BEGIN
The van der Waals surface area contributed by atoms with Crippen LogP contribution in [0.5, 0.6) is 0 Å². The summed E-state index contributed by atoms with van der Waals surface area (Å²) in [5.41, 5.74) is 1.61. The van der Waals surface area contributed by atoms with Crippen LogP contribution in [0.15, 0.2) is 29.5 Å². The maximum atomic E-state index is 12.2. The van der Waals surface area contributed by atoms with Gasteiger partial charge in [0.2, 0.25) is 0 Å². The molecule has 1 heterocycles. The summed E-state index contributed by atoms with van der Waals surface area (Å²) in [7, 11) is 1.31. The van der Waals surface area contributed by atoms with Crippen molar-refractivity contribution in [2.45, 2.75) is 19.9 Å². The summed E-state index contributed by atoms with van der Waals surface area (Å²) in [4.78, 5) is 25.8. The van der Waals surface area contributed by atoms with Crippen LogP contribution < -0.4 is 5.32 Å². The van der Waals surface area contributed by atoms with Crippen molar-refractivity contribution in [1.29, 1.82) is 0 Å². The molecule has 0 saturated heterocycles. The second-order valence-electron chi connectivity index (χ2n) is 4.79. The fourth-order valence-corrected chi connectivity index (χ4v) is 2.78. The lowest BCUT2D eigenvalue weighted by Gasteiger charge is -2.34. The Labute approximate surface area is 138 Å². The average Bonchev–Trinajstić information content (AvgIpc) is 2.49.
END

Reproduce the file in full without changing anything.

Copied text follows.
The van der Waals surface area contributed by atoms with Crippen LogP contribution in [0.5, 0.6) is 0 Å². The summed E-state index contributed by atoms with van der Waals surface area (Å²) in [5.41, 5.74) is 1.61. The van der Waals surface area contributed by atoms with Crippen LogP contribution in [0.15, 0.2) is 29.5 Å². The maximum atomic E-state index is 12.2. The van der Waals surface area contributed by atoms with Gasteiger partial charge in [0.2, 0.25) is 0 Å². The molecule has 1 heterocycles. The summed E-state index contributed by atoms with van der Waals surface area (Å²) in [7, 11) is 1.31. The van der Waals surface area contributed by atoms with Crippen molar-refractivity contribution in [2.45, 2.75) is 19.9 Å². The summed E-state index contributed by atoms with van der Waals surface area (Å²) in [4.78, 5) is 25.8. The van der Waals surface area contributed by atoms with Crippen LogP contribution < -0.4 is 5.32 Å². The van der Waals surface area contributed by atoms with Crippen molar-refractivity contribution in [1.29, 1.82) is 0 Å². The molecule has 0 saturated heterocycles. The second-order valence-electron chi connectivity index (χ2n) is 4.79. The fourth-order valence-corrected chi connectivity index (χ4v) is 2.78. The lowest BCUT2D eigenvalue weighted by Gasteiger charge is -2.34. The Labute approximate surface area is 138 Å². The average Bonchev–Trinajstić information content (AvgIpc) is 2.49.